Cheddar Lost in Space
Britain's space program has suffered a major setback after its latest mission ended in disaster. Just minutes after launch from a field in Wiltshire, England, mission control lost contact with the spacecraft and its precious cargo - 300g (0.666lb) of Somerset farmhouse cheddar cheese.
"There's no doubt in my mind," said Wallace Wensleydale, unofficial spokesman for the program, "this was an act of aggression from forces beyond our planet."
During preparations for the mission, scientists from the West Country Farmhouse Cheesemakers' Group, which is apparently responsible for Britain's current space program, had carefully and meticulously glued the lump of cheese to a plate. Also on board the spacecraft was a camera to monitor the cheese as it ascended quite close to the edge of near-space. The craft - a modified, military-surplus weather balloon - also carried a radio tracking device so that the scientists could recover the cheese for analysis after the mission.
"We knew that the cheese was going to be subject to extreme forces during its epic journey," said Wensleydale. "And it could end up almost anywhere - perhaps as far away as Somerset or, God forbid, Cheshire. We wanted to study what effect getting close to space has on dairy-based comestibles."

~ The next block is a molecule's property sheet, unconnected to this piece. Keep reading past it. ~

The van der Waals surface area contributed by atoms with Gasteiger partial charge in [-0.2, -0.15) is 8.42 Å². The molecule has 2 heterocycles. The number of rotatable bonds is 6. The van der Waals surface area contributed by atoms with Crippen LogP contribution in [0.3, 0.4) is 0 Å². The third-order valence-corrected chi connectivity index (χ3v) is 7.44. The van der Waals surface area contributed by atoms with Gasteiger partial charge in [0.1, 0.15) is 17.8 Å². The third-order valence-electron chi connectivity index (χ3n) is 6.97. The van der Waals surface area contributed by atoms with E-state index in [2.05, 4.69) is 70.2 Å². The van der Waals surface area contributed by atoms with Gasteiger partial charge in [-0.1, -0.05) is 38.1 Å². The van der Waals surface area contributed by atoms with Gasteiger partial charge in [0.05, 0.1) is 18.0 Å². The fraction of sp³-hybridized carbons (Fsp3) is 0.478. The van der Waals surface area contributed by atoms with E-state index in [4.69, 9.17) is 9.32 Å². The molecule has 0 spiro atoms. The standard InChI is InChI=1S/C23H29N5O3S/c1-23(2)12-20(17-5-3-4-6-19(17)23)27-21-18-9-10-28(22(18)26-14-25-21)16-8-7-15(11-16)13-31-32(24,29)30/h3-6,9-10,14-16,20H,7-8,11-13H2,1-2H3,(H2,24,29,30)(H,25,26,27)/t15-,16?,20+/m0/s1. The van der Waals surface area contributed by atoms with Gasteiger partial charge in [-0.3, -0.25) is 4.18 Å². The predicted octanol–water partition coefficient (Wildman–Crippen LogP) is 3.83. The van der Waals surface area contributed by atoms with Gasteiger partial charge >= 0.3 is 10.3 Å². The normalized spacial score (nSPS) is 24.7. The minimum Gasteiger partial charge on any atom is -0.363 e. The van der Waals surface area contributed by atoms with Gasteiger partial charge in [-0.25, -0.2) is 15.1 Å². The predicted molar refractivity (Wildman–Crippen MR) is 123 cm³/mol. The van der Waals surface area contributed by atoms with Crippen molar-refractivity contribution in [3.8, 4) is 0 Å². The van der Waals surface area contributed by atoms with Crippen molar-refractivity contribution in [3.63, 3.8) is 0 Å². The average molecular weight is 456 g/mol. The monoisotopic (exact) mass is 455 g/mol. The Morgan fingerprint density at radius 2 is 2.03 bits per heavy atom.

But they were never to get the chance.
The launch was intended to celebrate the 40th anniversary of Neil Armstrong stepping on to the moon (some in the group still believe that was a cheese-related mission). But the result was less Apollo and more Roswell.
"Clearly, this is proof that the aliens responsible for abductions, cattle mutilations and other dark acts are French. Or French-like," said Wensleydale. "At the very least, we know they're cheese-eating."
Others are less sure. "We think it's somewhere in the East of England - possibly in Essex or Hertfordshire," said Dom Lane, of the cheesemakers' group to a British newspaper.
The group issued a plea for anyone finding the Cheddar payload to return it to mission control. It's believed they are offering a reward of up to three packs of salted crackers.
UPDATE! The cheese has been found - dumped in a field in South Buckinghamshire. First reports suggest the lump of cheddar is intact and apparently unmolested. However, the full details won't be known until forensic tests have been completed.
"This in no way affects my belief that the aliens who originally abducted it were French-like," said Wallace Wensleydale. "Clearly, the cheese-eating ETs were attracted to it, probably by the smell. But when they discovered it was a good, solid English cheese, and not some of that runny French muck like Camembert, they rejected it."
Scientists analyzing the recovered space cheese refused to comment on whether the cheddar had been probed or mutilated in any way. "It's too early to tell," said one, "but frankly, I don't like the look of it."